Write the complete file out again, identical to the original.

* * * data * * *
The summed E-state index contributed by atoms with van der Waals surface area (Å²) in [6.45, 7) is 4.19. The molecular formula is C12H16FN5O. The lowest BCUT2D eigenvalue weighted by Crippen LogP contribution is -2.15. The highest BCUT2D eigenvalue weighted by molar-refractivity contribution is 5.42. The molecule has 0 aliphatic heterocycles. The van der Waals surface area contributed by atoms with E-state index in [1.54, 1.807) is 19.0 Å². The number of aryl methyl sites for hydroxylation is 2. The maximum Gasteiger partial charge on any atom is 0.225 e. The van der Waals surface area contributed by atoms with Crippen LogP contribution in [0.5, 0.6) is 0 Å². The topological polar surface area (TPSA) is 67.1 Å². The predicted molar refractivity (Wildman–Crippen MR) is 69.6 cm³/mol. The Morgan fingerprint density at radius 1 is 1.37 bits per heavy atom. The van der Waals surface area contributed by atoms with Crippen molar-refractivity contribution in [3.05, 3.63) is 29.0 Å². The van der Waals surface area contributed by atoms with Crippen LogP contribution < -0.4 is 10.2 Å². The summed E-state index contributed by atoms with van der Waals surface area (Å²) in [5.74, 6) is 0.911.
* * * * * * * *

The summed E-state index contributed by atoms with van der Waals surface area (Å²) in [6.45, 7) is 4.19. The molecular formula is C12H16FN5O. The lowest BCUT2D eigenvalue weighted by Crippen LogP contribution is -2.15. The highest BCUT2D eigenvalue weighted by molar-refractivity contribution is 5.42. The molecule has 0 aliphatic heterocycles. The van der Waals surface area contributed by atoms with E-state index in [1.54, 1.807) is 19.0 Å². The number of aryl methyl sites for hydroxylation is 2. The maximum Gasteiger partial charge on any atom is 0.225 e. The van der Waals surface area contributed by atoms with Crippen LogP contribution in [0.5, 0.6) is 0 Å². The topological polar surface area (TPSA) is 67.1 Å². The predicted molar refractivity (Wildman–Crippen MR) is 69.6 cm³/mol. The Morgan fingerprint density at radius 1 is 1.37 bits per heavy atom. The van der Waals surface area contributed by atoms with Crippen molar-refractivity contribution in [3.05, 3.63) is 29.0 Å². The van der Waals surface area contributed by atoms with Crippen LogP contribution < -0.4 is 10.2 Å². The summed E-state index contributed by atoms with van der Waals surface area (Å²) in [5.74, 6) is 0.911.